“Parricides are often committed with undue violence and may result in overkill,” according to a recent study published by a group of Italian doctors in the journal Forensic Science, Medicine and Pathology.
While some cases involve adolescents who murder their parents to escape or to stop abuse, “most adult parricidal offenders have severe and prolonged mental illness,” according to a 2012 study published in the Australian & New Zealand Journal of Psychiatry.
Parricide commonly involves mentally ill males aged 18-30 who live with their parents. The violence often occurs after the killers stop taking medication. In some cases, young men in a psychotic state kill while experiencing the delusion that an impostor has replaced their parent.
“So the idea of killing that individual makes sense to the offender because of that particular delusion,” said Dr. Kathleen Heide, a distinguished professor of criminology at the University of Southern Florida and author of “Understanding Parricide.” “The fact that the crime is brutal is often seen in cases of severely mentally ill parricide offenders.”
The phenomenon is rare, but in 2007 the Bay Area experienced what the East Bay Times called “a bizarre spate of parricides.” In three separate cases, young men with histories of mental illness brutally murdered one of their parents.
Illona Solomon, Daniel’s public defender, questioned why Boudin’s office tried to fight the insanity plea.
“It was so obvious that he was insane,” said Solomon. “After killing and mutilating the body and trying to burn the body, he was on the porch screaming about demons and throwing charcoal at the neighbors.”
Should Boudin have intervened sooner?
“In this case, DA Boudin gave the assigned DA wide discretion,” said Rachel Marshall, Boudin’s communications director. “He did intervene when it was clear that the jury had disagreed and had voted 7-5 in favor of insanity. There were three out of four experts who had found him insane … DA Boudin intervened to make the right decision.”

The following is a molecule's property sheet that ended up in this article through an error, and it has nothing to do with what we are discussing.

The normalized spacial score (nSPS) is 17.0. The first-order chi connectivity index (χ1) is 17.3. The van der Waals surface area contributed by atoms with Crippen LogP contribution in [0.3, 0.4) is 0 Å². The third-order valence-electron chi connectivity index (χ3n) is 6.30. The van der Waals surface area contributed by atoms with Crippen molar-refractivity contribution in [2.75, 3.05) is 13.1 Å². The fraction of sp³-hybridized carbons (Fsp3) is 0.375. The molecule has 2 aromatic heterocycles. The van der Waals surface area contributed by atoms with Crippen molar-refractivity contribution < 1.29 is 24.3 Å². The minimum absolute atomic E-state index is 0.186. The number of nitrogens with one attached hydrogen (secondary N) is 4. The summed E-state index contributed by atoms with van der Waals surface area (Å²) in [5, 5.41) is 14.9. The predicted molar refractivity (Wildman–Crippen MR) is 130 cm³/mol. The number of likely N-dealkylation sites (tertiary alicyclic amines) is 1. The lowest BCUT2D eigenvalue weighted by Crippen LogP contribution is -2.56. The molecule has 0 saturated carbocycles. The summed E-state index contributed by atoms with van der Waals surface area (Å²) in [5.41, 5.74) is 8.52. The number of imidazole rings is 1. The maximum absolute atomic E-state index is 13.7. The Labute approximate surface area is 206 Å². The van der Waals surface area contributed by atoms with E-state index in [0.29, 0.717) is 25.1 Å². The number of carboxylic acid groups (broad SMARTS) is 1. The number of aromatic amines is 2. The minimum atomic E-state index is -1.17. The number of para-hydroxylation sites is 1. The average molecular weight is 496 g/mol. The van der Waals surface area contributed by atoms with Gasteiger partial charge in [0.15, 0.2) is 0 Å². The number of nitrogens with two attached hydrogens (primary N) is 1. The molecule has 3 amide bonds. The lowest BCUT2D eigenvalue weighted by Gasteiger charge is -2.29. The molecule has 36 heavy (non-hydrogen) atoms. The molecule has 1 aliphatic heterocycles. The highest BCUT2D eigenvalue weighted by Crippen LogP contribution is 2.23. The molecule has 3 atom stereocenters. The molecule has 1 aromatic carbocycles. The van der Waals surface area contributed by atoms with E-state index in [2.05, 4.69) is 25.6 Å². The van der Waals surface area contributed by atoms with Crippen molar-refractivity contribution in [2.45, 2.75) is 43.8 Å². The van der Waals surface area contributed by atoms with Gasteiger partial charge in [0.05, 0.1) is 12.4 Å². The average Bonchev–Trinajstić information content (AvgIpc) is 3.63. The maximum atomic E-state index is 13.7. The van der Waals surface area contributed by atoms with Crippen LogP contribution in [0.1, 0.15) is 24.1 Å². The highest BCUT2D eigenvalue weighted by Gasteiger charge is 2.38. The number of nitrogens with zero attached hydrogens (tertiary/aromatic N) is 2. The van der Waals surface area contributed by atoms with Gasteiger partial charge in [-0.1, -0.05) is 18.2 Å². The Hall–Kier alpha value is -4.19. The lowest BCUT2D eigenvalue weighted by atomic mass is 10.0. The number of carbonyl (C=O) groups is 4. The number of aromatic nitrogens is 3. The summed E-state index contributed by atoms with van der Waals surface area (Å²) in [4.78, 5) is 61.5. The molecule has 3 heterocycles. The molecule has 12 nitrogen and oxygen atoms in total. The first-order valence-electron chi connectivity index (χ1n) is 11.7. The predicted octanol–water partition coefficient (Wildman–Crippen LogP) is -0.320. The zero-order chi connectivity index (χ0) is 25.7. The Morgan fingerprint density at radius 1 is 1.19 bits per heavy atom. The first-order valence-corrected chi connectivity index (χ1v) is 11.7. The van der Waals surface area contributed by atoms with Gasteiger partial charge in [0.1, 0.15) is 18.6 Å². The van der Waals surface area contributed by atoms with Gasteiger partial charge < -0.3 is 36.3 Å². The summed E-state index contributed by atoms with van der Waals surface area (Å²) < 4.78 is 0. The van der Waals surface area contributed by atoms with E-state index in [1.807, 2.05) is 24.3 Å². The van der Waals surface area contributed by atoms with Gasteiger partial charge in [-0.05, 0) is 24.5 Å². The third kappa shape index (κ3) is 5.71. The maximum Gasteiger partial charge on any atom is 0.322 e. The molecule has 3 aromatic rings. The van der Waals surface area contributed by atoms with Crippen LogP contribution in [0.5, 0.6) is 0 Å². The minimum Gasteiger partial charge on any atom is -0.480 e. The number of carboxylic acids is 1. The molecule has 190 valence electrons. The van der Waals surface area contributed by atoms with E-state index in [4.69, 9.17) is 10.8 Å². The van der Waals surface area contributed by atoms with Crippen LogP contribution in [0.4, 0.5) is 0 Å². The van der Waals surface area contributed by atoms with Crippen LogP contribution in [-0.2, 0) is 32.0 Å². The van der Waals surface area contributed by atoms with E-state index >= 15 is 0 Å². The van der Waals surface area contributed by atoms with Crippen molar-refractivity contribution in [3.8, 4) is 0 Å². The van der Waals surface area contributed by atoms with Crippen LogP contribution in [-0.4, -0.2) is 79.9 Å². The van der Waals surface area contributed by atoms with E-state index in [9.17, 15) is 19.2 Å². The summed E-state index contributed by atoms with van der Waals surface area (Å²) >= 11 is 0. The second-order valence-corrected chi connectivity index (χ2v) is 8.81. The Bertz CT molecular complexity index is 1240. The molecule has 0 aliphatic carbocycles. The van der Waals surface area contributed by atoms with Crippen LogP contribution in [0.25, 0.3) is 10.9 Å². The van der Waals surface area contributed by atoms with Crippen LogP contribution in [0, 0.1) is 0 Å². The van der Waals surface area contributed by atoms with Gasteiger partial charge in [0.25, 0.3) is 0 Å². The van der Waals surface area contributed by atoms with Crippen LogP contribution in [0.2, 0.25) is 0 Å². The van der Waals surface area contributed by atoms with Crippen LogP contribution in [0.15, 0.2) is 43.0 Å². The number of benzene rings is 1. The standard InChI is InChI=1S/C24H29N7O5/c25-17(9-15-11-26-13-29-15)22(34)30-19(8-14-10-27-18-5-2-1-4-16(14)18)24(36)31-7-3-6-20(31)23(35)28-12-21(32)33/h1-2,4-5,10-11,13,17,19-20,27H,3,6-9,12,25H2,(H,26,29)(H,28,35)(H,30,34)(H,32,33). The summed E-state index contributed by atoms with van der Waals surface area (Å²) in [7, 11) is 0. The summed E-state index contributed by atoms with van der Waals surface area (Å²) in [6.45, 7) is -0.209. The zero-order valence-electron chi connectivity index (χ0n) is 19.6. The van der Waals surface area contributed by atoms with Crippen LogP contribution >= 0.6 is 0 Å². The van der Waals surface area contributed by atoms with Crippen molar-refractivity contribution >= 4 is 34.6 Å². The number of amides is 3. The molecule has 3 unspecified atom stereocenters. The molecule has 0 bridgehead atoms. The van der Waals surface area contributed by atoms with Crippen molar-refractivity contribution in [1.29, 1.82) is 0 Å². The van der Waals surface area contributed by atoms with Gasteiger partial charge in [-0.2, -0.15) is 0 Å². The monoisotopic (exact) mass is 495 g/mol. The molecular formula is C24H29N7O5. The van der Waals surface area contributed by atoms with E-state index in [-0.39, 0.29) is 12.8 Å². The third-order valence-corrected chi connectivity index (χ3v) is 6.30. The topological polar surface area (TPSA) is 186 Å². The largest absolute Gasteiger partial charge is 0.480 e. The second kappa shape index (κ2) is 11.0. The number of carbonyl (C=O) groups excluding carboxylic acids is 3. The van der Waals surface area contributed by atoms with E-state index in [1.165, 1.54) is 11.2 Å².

Jenkins vehemently disagrees. She said Daniel had threatened his mother before, and she believes Daniel murdered Betty because he was angry she wouldn’t call 911 to report that someone was trying to poison him.
“I absolutely believe that he was simply angry with her for many years of feeling that she was not the type of mother that he believed she should be,” Jenkins said. “For him, much of the anger was centered around what he considered a lack of response to his call for help.”
Jenkins, who said the Gudino case was her first homicide trial, said the sanity question would have been a close call either way. She believes Daniel suffered from delusions but also understood what he was doing.
“This case could have come down with the jury finding him insane and I would have been fine with that,” Jenkins said in an interview arranged by the recall campaign.
Yet she remains livid that Boudin undermined her work by making an agreement with his former colleagues in the Public Defender’s office and by refusing to speak with Daniel’s stepfather, who opposed the insanity plea.
“You simply can’t ignore the victims in a case,” she said.
John Gudino, who met Betty when they were both teenagers and stayed close to her after their divorce, believes Boudin made the right call.
“Betty fought for both of our sons for years through these mental health issues,” he said. “She would be in support of him, and for him to get the treatment that is needed.”
Gil Duran is Opinion Editor of The San Francisco Examiner: firstname.lastname@example.org